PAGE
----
A lot has been said and discussed about the intentions and capabilities of Narendra Modi before and after he became prime minister. The last three months have converted some fence sitters to his side, while the critics and skeptics continue to hold fort. However, we must give credit where it is due.
Modi is still an enigma on subjects like communal issues and educational reforms (or rather the saffronization of education, if you please). However, he has been quite forthcoming on matters pertaining to industry and business, albeit a little less about prices, agriculture and farmer’s issues. His call for sanitation and cleanliness is praiseworthy, while his engagement with Pakistan has sharply divided domestic and international opinion.
Another area where Modi is found wanting is his lack of concern about environment. Development seems to be his sole mantra. Probably he feels that the environmental activists are impediments in this road to development. I think this is the result of a lack of broader understanding of how the environment and sustainability are being affected by so called development. The industry lobby is too imposing to let him see the reality. I hope he understands that environment is not limited to personal hygiene, cleanliness and sanitation but has a larger canvas extending to protection of habitats for man and beast and not tampering with nature causing irreversible damage – not only taking from the environment, but also giving back.
Modi may be a good administrator as he has proved in Gujarat, but there is no denying that he has a streak of an autocrat if not a dictator. It is said that if he is convinced about the capabilities of a man, he gives him a free hand. However, we have seen few cases which can support this quality. The way he has clipped the wings of his cabinet, it is apparent that he trusts very few people. So, another view emerges that power is concentrated in his hands. He also has a bad record of ill-treating honest police officers in his home state and even using the pliable ones and then dumping them.
But Modi’s biggest asset is his sharp intellect. His oratory is another strength, which sometimes, unfortunately, takes an incendiary trend (as seen during the election campaign). It is good that he is much more restrained now, thanks to the constraints of office and protocol.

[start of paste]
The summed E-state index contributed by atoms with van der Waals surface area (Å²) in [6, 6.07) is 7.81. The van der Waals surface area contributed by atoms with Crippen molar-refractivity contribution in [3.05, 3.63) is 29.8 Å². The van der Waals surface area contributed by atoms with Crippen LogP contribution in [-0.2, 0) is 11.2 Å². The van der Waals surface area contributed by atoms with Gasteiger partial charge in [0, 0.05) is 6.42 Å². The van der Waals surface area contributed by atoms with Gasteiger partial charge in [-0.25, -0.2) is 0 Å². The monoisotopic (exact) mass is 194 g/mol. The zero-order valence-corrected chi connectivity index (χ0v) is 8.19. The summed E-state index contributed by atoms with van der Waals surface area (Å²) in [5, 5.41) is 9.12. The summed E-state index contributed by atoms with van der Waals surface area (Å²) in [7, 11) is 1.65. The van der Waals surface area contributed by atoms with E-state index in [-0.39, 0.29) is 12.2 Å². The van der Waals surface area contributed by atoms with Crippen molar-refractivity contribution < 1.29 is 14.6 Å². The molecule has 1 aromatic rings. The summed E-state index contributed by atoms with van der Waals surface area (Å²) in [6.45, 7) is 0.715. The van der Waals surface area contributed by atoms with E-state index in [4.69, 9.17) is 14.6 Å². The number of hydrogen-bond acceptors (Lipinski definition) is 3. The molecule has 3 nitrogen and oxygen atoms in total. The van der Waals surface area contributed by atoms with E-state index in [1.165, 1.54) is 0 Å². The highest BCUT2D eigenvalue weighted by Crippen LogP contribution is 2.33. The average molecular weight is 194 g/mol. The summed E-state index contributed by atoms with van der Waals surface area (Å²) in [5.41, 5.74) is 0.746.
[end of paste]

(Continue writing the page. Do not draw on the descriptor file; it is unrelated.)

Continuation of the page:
Modi is particular about dressing and grooming. Not quite a Nehru, but he exhibits good taste. His rise from a humble 'pracharak' to the highest office in government surely means he is an astute politician. He has shown his humility symbolically by bowing at the steps of parliament and acknowledging the role of senior leaders in his as well as the nation’s rise. On the other hand, he also comes across as a no nonsense leader. However, one eagerly awaits to see a statesman in that position, and is disappointed.
Modi’s early life is still not well known. There are stories about his wanderings in the Himalayas and time spent in ashrams. However, his life post joining RSS is fairly well documented. As far as I know, Modi attended the neighbourhood school till matriculation. He grew up like a normal small town lower middle class boy mixing with school friends across castes and communities, participating in cultural activities, with an early inclination towards nationalism.
Modi never attended college, which in my opinion is a great disadvantage. College education, which is usually more cosmopolitan and liberating, unshackles one from some deeply entrenched detrimental “values” which might have crept in during early formative years. It is a pity that Modi missed this phase of life, otherwise, I am sure, he would have been more open and liberal in his opinions, speech and actions. However, to his credit, Modi completed his graduation and probably post-graduation through correspondence.
But the real higher education that Modi received was in the shakhas of RSS and under the tutelage of various RSS leaders and some BJP stalwarts. He learnt by listening, observation and reading nationalist and religious literature. And he is no doubt a keen learner. Thus, his was not a normal mainstream Indian education.
Another disadvantage he suffered was the lack of fluency in English. But he makes do with his excellent command over Hindi. So, we hear more of Hindi now in official briefings as well as on international fora where Modi speaks. After the much acclaimed and remembered speech in Hindi by Vajpayee at the UN General Assembly, we await another rousing address by Modi later this month.
After the pragmatic address from Red Fort on August 15th and a successful trip to Japan we are looking forward to Modi’s address to the UNGA. This address is expected to reveal the government’s broad foreign policy in general and how it plans to counter a Pakistan in turmoil once again, which will surely raise the Kashmir issue.
Modi’s government has been accused of only taking forward the UPA policies. There is nothing wrong in continuing with the good policies, but the rhetoric of politics and the noise of blame game should be toned down. With a comfortable majority, NDA is in a position to rule firmly and take tough decisions if required. I only hope that while doing so, this government acquires a more secular and inclusive outlook with “good governance” as promised and a conscious attempt towards preservation of the planet.